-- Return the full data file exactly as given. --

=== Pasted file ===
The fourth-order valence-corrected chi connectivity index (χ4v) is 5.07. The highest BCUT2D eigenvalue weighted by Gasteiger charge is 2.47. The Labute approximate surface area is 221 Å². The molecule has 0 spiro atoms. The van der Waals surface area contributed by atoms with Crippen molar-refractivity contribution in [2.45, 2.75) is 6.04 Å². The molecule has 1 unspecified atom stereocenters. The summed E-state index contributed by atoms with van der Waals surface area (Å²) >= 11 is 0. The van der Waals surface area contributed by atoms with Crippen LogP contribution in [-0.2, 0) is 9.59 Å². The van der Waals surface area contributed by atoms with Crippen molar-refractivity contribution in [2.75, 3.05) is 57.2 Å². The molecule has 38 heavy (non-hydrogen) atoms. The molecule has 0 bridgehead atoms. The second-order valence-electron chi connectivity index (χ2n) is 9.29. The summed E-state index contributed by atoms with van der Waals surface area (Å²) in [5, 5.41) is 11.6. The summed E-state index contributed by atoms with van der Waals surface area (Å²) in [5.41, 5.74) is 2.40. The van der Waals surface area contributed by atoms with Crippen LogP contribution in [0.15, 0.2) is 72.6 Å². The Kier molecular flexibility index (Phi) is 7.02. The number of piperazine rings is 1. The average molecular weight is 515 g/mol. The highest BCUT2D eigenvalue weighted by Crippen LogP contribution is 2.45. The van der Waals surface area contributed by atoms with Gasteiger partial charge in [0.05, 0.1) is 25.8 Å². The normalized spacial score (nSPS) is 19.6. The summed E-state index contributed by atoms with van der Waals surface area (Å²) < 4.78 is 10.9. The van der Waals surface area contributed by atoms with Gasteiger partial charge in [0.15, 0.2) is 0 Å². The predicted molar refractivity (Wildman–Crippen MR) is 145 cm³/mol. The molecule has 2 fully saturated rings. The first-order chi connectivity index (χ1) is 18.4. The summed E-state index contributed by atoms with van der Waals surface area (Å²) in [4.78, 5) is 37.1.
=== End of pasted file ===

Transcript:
The fourth-order valence-corrected chi connectivity index (χ4v) is 5.07. The highest BCUT2D eigenvalue weighted by Gasteiger charge is 2.47. The Labute approximate surface area is 221 Å². The molecule has 0 spiro atoms. The van der Waals surface area contributed by atoms with Crippen molar-refractivity contribution in [2.45, 2.75) is 6.04 Å². The molecule has 1 unspecified atom stereocenters. The summed E-state index contributed by atoms with van der Waals surface area (Å²) >= 11 is 0. The van der Waals surface area contributed by atoms with Crippen LogP contribution in [-0.2, 0) is 9.59 Å². The van der Waals surface area contributed by atoms with Crippen molar-refractivity contribution in [2.75, 3.05) is 57.2 Å². The molecule has 38 heavy (non-hydrogen) atoms. The molecule has 0 bridgehead atoms. The second-order valence-electron chi connectivity index (χ2n) is 9.29. The summed E-state index contributed by atoms with van der Waals surface area (Å²) in [5, 5.41) is 11.6. The summed E-state index contributed by atoms with van der Waals surface area (Å²) in [5.41, 5.74) is 2.40. The van der Waals surface area contributed by atoms with Crippen LogP contribution in [0.15, 0.2) is 72.6 Å². The Kier molecular flexibility index (Phi) is 7.02. The number of piperazine rings is 1. The average molecular weight is 515 g/mol. The highest BCUT2D eigenvalue weighted by Crippen LogP contribution is 2.45. The van der Waals surface area contributed by atoms with Gasteiger partial charge in [0.05, 0.1) is 25.8 Å². The normalized spacial score (nSPS) is 19.6. The summed E-state index contributed by atoms with van der Waals surface area (Å²) < 4.78 is 10.9. The van der Waals surface area contributed by atoms with Gasteiger partial charge in [0.15, 0.2) is 0 Å². The predicted molar refractivity (Wildman–Crippen MR) is 145 cm³/mol. The molecule has 2 fully saturated rings. The first-order chi connectivity index (χ1) is 18.4. The summed E-state index contributed by atoms with van der Waals surface area (Å²) in [4.78, 5) is 37.1.